Is it possible to drown after swimming, even hours later? Dry drowning is a term you may not be familiar with or even heard before. Unfortunately it is a medical condition that can be fatal if the warning signs are overlooked. So lets take a few minutes to discuss what dry drowning is, how to treat the symptoms, and perhaps most important how to avoid it in the first place. Our hearts go to families affected by child drownings. We read the articles and usually there are so many things that could have been done to prevent it, but that split second they stopped watching or got distracted the unimaginable happened. As a parent you may have read an article or hear someone talking about Dry Drowning. Yes, when a child, (or person) “drowns” hours later when on dry land! Even though incidents like this are extremely rare, it is a condition that you as a parent should keep in mind.
How it Starts
Summertime cookouts and swimming seem to go together perfectly. As a child we constantly heard, “after eating you can’t swim for 30 minutes!”. Our parents were looking after us wanting to keep us all safe. Jumping into the pool, horse play and laughing can cause a child to take in a small amount of water through the nose or mouth. In most cases the child simply coughs, clearing the water and continuing on normally. In rare instances this ingestion of water into the lungs can lead to a larger more serious problems. Technically “dry drowning and secondary drownings”, both considered submersion injuries, are not the same. Dry drowning is when the water starts a spasm in the airway causing it to close up. This can occur immediately after the incident, even when the child is out of the water. Secondary drowning is when a small amount of water gets all the way into the lungs. this water in the lungs makes it difficult or even impossible in some cases, for the body to transfer oxygen and carbon dioxide. Secondary drowning can take as long as 24 hours before the person shows signs of distress.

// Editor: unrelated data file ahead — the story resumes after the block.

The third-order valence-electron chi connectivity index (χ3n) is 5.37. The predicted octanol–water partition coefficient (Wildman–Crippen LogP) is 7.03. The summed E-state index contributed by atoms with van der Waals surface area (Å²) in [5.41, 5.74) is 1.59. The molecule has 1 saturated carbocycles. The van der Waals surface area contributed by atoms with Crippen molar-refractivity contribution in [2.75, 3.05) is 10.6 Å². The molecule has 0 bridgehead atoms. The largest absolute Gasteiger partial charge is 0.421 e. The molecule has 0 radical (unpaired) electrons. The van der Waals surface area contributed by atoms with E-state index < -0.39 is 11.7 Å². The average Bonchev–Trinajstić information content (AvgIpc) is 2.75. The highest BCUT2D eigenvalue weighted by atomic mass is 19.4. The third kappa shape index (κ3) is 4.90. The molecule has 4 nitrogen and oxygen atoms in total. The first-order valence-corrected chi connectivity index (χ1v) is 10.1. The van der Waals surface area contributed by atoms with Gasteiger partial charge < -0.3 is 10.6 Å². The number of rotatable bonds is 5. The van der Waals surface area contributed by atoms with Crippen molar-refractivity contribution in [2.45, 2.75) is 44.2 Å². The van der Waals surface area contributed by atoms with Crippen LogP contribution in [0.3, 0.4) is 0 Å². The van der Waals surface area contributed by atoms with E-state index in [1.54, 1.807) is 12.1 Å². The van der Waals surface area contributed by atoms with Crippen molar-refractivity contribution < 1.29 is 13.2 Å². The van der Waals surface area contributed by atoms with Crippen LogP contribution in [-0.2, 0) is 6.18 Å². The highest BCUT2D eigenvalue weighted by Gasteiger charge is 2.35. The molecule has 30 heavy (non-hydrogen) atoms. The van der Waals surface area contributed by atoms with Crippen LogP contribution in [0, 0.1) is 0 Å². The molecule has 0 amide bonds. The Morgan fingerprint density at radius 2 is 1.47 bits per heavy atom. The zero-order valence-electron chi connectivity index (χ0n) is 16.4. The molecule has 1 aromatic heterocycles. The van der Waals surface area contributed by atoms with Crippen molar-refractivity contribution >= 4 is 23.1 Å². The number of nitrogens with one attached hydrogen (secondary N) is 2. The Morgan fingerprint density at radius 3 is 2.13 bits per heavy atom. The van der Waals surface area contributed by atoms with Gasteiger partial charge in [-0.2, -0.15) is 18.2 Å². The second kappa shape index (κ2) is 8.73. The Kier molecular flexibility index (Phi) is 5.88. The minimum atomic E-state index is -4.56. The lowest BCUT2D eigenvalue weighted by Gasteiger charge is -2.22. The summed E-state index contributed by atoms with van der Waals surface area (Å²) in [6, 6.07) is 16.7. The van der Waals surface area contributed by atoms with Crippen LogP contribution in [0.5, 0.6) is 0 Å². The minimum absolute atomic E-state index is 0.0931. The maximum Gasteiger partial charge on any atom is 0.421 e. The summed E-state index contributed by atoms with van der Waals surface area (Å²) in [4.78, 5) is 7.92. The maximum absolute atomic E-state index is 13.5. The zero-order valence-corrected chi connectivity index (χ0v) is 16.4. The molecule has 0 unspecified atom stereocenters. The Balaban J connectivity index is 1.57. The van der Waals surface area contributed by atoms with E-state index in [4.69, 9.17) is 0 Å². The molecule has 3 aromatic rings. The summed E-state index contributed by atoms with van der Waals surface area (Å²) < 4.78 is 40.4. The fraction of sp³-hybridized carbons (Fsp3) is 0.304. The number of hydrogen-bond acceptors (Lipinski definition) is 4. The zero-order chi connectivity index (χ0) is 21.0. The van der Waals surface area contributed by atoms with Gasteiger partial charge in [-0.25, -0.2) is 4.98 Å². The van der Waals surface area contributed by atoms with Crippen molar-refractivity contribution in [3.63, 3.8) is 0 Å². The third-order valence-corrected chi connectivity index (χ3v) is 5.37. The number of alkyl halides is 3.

Watch for Signs of Dry Drowning
Even though very rare, there are things you should be on the look out for as well as situations that might make you take more note.
- Water rescue – Any child pulled from the pool in distress needs medical attention, call the pediatrician if you have any concerns.
- Coughing – Persistent coughing or labored breathing and coughing needs to be evaluated by a doctor.
- Increased labored breathing – Rapid shallow breathing means they’re working harder to breathe than normal.
- Sleepiness – Your kid was just excitedly playing in the pool, and now she’s fatigued? It could mean not enough oxygen is getting into to her blood. Don’t put her to bed until her doctor gives you the go-ahead.
- Throwing up – This can be a result of the stress the body may be going through due to the inflammation of water and lack of oxygen.
Even though this is rarely a fatal injury, any changes noticed to your child after any kind of water injury or submersion injury should not be treated lightly. Seek medical attention if you have any concerns at all. Above all have fun this summer and enjoy the weather, the vacation time and the water.